BRT is the best option for cyclists

Dear City Council,

I am writing on behalf of London Cycle Link, a non-profit representing hundreds of Londoners who cycle and desire a more bike-friendly city.

After reviewing the 19 projects eligible for provincial and federal infrastructure funding, the best projects for moving cycling forward in London are the 5 core BRT projects. The original BRT plan incorporates important cycling connections and offers a reliable, frequent, and fast transit alternative when cycling is not possible.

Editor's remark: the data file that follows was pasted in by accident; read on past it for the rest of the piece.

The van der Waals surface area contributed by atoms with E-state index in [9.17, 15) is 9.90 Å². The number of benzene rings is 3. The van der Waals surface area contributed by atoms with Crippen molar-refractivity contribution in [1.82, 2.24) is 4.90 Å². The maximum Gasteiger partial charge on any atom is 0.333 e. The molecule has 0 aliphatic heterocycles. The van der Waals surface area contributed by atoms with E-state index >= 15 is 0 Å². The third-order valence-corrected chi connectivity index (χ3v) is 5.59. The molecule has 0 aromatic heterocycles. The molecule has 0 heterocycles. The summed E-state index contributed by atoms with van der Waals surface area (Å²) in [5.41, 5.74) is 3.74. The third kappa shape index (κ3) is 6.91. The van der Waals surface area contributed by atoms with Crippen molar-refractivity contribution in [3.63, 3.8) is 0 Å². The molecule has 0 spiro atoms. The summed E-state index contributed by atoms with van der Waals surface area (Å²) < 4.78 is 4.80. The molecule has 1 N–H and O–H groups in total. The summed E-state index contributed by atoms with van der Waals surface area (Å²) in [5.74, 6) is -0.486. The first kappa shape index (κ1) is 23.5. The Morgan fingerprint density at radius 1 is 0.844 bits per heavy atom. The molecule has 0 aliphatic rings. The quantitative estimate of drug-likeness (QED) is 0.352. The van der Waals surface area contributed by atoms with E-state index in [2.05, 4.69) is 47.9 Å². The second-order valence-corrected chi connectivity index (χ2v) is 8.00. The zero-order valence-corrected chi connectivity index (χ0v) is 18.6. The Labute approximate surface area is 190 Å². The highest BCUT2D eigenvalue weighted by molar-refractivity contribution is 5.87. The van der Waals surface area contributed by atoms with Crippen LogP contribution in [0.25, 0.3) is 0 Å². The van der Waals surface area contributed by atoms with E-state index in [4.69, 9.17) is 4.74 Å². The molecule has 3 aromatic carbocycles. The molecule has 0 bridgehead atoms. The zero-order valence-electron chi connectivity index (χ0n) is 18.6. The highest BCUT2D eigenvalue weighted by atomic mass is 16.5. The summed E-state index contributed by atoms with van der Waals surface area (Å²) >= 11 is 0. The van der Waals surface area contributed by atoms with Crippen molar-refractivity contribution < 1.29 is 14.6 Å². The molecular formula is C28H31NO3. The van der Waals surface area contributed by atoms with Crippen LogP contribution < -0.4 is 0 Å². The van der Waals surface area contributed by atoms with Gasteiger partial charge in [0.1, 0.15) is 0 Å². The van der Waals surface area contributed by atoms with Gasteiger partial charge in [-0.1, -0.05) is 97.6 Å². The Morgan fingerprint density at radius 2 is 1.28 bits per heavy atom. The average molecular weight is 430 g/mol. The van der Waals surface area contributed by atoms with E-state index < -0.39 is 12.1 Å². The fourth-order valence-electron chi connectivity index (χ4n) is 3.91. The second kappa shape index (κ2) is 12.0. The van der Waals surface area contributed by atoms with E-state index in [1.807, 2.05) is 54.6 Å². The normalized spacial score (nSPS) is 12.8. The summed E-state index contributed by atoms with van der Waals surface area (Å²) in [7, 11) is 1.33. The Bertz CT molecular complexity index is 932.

There are three transformational cycling improvements that are part of the north connection and Wellington Road Gateway projects. The first is proper cycling infrastructure across University bridge. Earlier this year when the bridge was closed to vehicular traffic, the bridge was safer for cyclists and encouraged many people to choose to ride to campus. This will also be the case with protected bike lanes on a widened University Bridge. Second, the north connection extends cycling facilities from Western University to Masonville. This will offer another great option for North London residents to get to campus and for students and faculty to get to Masonville. Finally, the third cycling improvement is Wellington Road between Base Line and Bradley. Having a safe cycling connection here will make it possible to ride to Victoria Hospital from the south, and for many people to reach the retail destinations along Wellington Road. All three of these improvements will be transformational for encouraging more people to bike in London.